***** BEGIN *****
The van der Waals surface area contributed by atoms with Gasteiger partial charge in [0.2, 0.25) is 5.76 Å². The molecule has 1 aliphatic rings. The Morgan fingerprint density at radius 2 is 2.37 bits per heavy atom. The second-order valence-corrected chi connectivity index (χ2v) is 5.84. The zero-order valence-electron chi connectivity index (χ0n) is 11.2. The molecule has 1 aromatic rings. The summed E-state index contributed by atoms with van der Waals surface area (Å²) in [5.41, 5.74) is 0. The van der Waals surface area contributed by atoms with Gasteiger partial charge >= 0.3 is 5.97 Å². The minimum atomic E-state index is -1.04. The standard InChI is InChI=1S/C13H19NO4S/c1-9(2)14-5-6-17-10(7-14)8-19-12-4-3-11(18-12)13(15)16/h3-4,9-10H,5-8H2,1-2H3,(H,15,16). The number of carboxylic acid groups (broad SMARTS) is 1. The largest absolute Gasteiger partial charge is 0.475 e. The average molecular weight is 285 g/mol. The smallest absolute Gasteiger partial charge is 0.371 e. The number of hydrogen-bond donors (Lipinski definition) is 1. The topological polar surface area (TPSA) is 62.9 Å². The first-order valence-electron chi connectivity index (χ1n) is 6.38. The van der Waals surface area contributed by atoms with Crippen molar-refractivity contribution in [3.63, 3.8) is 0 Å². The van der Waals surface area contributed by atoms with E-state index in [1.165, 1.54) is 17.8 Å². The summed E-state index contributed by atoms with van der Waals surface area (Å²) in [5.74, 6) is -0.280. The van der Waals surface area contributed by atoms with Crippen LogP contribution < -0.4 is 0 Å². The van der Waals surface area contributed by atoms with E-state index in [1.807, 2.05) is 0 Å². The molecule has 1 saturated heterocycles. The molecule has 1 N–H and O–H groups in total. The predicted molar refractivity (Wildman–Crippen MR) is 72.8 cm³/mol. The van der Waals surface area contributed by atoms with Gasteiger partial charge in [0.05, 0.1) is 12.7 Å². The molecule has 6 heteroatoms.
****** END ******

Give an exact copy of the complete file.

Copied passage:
The van der Waals surface area contributed by atoms with Gasteiger partial charge in [0.2, 0.25) is 5.76 Å². The molecule has 1 aliphatic rings. The Morgan fingerprint density at radius 2 is 2.37 bits per heavy atom. The second-order valence-corrected chi connectivity index (χ2v) is 5.84. The zero-order valence-electron chi connectivity index (χ0n) is 11.2. The molecule has 1 aromatic rings. The summed E-state index contributed by atoms with van der Waals surface area (Å²) in [5.41, 5.74) is 0. The van der Waals surface area contributed by atoms with Gasteiger partial charge >= 0.3 is 5.97 Å². The minimum atomic E-state index is -1.04. The standard InChI is InChI=1S/C13H19NO4S/c1-9(2)14-5-6-17-10(7-14)8-19-12-4-3-11(18-12)13(15)16/h3-4,9-10H,5-8H2,1-2H3,(H,15,16). The number of carboxylic acid groups (broad SMARTS) is 1. The largest absolute Gasteiger partial charge is 0.475 e. The average molecular weight is 285 g/mol. The smallest absolute Gasteiger partial charge is 0.371 e. The number of hydrogen-bond donors (Lipinski definition) is 1. The topological polar surface area (TPSA) is 62.9 Å². The first-order valence-electron chi connectivity index (χ1n) is 6.38. The van der Waals surface area contributed by atoms with Crippen molar-refractivity contribution in [3.63, 3.8) is 0 Å². The van der Waals surface area contributed by atoms with E-state index in [1.165, 1.54) is 17.8 Å². The summed E-state index contributed by atoms with van der Waals surface area (Å²) in [5.74, 6) is -0.280. The van der Waals surface area contributed by atoms with Crippen LogP contribution < -0.4 is 0 Å². The van der Waals surface area contributed by atoms with E-state index in [1.807, 2.05) is 0 Å². The molecule has 1 saturated heterocycles. The molecule has 1 N–H and O–H groups in total. The predicted molar refractivity (Wildman–Crippen MR) is 72.8 cm³/mol. The van der Waals surface area contributed by atoms with Gasteiger partial charge in [0.05, 0.1) is 12.7 Å². The molecule has 6 heteroatoms.